What would I get out of damping fluid?

I've got an Audioquest PT6 arm on my Sota with an Audiotechnica OC9 cartridge. The arm has a cup for damping fluid that I've never used (and I understand the AQ fluid is no longer available). I am curious what sonic benefit I might get out of using the fluid? Is there any particular area of the spectrum that would benefit in particular? I'm not unhappy with the sound of my system, but always looking for tweeks.
Turntablebasics.com is one source for Styringes of Tonearm Damping Fluids, of a few different viscosities.

Tough to say what benefits you might reap? The AQ Arm is not a bad Arm, I have two, and at first thought I was going to need Danmping Fluids to control a new ZYX Airy 3X. But with some break in time, and further fine adjustments to the Airy 3, it seems to be behaving quite nicely lately.

Are they worth a try? Sure, but you may find the differences very subtle, and might actually be more of a detriment, than an improvement. Mark
Actually, I found the difference - with or without damping fluid - quite profound. I have a VPI 10.5i with a Benz Ebony LP, and that combination "likes" a bit of damping. The results are more air, depth..all the good stuff. If I use too much, all of the good stuff closes in.
Damping settles down what I call "groove chatter." On percussion with sharp initial transients followed by complex overtones (bells, finger cymbals, triangles, tambourine, etc.) you get a more realistic sound without over-ring and distortion. It also lowers the arm/cartridge resonance frequency, whatever it might be. It makes a bad match better, and a good match closer to ideal. With the proper amount of fluid, you get a better sense of the formation of notes, their bloom, and then their fade.

But as Stringreen says, if you use too much, it sucks all the excitement and much of the dynamics out of the playback. A little dab'll do ya. But a little dab does a lot more for the music than none.
Damping fluid is tonearm/cartridge specific. I'm sure Stringreen described accurately how it effects his VPI/Benz. I'm sure Johnnyb53 described accurately what he hears on whatever rigs he's tried it on.

That doesn't make their findings universal. Most any TriPlanar owner will tell you that damping fluid will kill the sound of any really good cartridge. As Stringreen said, if you use too much all the good stuff closes in, except in the case of the TriPlanar ANY amount of fluid is too much. Damping fluid doesn't make a good match better on this arm, it kills it. In fact many of us have removed the fluid trough altogether, with positive sonic results.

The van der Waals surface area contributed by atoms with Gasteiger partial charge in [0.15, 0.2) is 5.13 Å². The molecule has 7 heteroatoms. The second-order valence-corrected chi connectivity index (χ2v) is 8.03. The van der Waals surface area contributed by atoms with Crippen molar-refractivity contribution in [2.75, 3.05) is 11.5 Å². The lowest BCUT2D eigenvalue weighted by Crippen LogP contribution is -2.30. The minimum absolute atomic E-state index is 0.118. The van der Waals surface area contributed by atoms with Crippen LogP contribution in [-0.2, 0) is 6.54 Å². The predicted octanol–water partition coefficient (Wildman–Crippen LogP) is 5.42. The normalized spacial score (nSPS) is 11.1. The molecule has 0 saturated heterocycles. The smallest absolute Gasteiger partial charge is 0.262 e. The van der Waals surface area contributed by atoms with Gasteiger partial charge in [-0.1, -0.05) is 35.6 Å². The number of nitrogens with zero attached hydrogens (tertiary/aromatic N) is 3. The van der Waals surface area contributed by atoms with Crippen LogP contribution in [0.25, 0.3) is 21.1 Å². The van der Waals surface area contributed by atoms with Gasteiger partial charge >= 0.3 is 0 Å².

The only way to know is to try. The best guidance on this thread came from Markd51, who has the same tonearm as the OP. Results on any other arm/cart (including mine) have little meaning.
Ok. Sounds like its time to experiment a little. Thanks for all of the responses. I'll post when I've tried it.
The Damping is worth trying. One good thing is, if you don't like the results, they are easily reversible, and you're only out the cost of the Damping Fluids.

Probably the best tweaks for the AQ PT Arms, will be a better quality Tonearm Cable, a high quality Arc Protractor like the Mintlp from Yip in Hong Kong, and another upgrade, which is no longer available, and some have liked, is a Counterweight Upgrade, like the Expressimo Heavyweight. Downside is with the Heavyweight if you could find one, is they are a PITA adjusting, with loosening an Allen Set Screw, then trying to make minor VTF Adjustments.

A buddy here, Wayne Fiala noted this, and sold his Heavyweight, and dam stupid of me not to buy it from him when I had the chance, as now I have two AQ Arms, the PT-8, and PT-9. Mark